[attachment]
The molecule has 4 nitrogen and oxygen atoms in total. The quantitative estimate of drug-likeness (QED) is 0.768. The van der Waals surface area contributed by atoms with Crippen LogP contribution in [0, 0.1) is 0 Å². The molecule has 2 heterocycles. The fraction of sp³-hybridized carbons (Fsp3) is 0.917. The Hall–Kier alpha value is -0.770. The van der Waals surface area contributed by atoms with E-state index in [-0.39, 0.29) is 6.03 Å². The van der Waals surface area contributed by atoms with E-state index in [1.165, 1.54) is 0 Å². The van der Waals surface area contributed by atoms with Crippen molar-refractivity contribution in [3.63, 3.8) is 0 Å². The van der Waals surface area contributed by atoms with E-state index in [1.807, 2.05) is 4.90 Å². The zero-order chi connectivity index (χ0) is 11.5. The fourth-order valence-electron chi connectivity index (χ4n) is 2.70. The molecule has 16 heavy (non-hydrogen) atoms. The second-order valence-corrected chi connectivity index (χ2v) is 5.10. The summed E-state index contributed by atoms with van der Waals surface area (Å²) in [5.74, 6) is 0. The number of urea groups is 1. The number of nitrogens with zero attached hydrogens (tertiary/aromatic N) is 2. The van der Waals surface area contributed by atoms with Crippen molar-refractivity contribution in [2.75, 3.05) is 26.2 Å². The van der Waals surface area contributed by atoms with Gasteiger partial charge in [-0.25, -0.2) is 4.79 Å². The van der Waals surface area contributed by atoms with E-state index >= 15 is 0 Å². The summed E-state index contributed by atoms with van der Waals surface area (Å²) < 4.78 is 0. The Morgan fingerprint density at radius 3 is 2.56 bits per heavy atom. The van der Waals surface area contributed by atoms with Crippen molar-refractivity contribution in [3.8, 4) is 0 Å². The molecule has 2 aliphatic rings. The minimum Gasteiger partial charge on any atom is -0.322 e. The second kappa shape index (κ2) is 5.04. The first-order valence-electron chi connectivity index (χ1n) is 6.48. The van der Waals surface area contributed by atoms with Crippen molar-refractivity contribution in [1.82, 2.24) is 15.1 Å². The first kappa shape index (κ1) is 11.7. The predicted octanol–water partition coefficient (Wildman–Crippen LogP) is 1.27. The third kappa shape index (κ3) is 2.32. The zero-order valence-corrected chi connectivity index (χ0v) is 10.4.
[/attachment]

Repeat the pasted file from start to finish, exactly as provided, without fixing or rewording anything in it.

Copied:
The molecule has 4 nitrogen and oxygen atoms in total. The quantitative estimate of drug-likeness (QED) is 0.768. The van der Waals surface area contributed by atoms with Crippen LogP contribution in [0, 0.1) is 0 Å². The molecule has 2 heterocycles. The fraction of sp³-hybridized carbons (Fsp3) is 0.917. The Hall–Kier alpha value is -0.770. The van der Waals surface area contributed by atoms with E-state index in [-0.39, 0.29) is 6.03 Å². The van der Waals surface area contributed by atoms with E-state index in [1.165, 1.54) is 0 Å². The van der Waals surface area contributed by atoms with Crippen molar-refractivity contribution in [3.63, 3.8) is 0 Å². The van der Waals surface area contributed by atoms with E-state index in [1.807, 2.05) is 4.90 Å². The zero-order chi connectivity index (χ0) is 11.5. The fourth-order valence-electron chi connectivity index (χ4n) is 2.70. The molecule has 16 heavy (non-hydrogen) atoms. The second-order valence-corrected chi connectivity index (χ2v) is 5.10. The summed E-state index contributed by atoms with van der Waals surface area (Å²) in [5.74, 6) is 0. The number of urea groups is 1. The number of nitrogens with zero attached hydrogens (tertiary/aromatic N) is 2. The van der Waals surface area contributed by atoms with Crippen molar-refractivity contribution in [2.75, 3.05) is 26.2 Å². The van der Waals surface area contributed by atoms with Gasteiger partial charge in [-0.25, -0.2) is 4.79 Å². The van der Waals surface area contributed by atoms with E-state index >= 15 is 0 Å². The summed E-state index contributed by atoms with van der Waals surface area (Å²) < 4.78 is 0. The Morgan fingerprint density at radius 3 is 2.56 bits per heavy atom. The van der Waals surface area contributed by atoms with Crippen molar-refractivity contribution in [3.8, 4) is 0 Å². The molecule has 2 aliphatic rings. The minimum Gasteiger partial charge on any atom is -0.322 e. The second kappa shape index (κ2) is 5.04. The first-order valence-electron chi connectivity index (χ1n) is 6.48. The van der Waals surface area contributed by atoms with Crippen molar-refractivity contribution in [1.82, 2.24) is 15.1 Å². The first kappa shape index (κ1) is 11.7. The predicted octanol–water partition coefficient (Wildman–Crippen LogP) is 1.27. The third kappa shape index (κ3) is 2.32. The zero-order valence-corrected chi connectivity index (χ0v) is 10.4.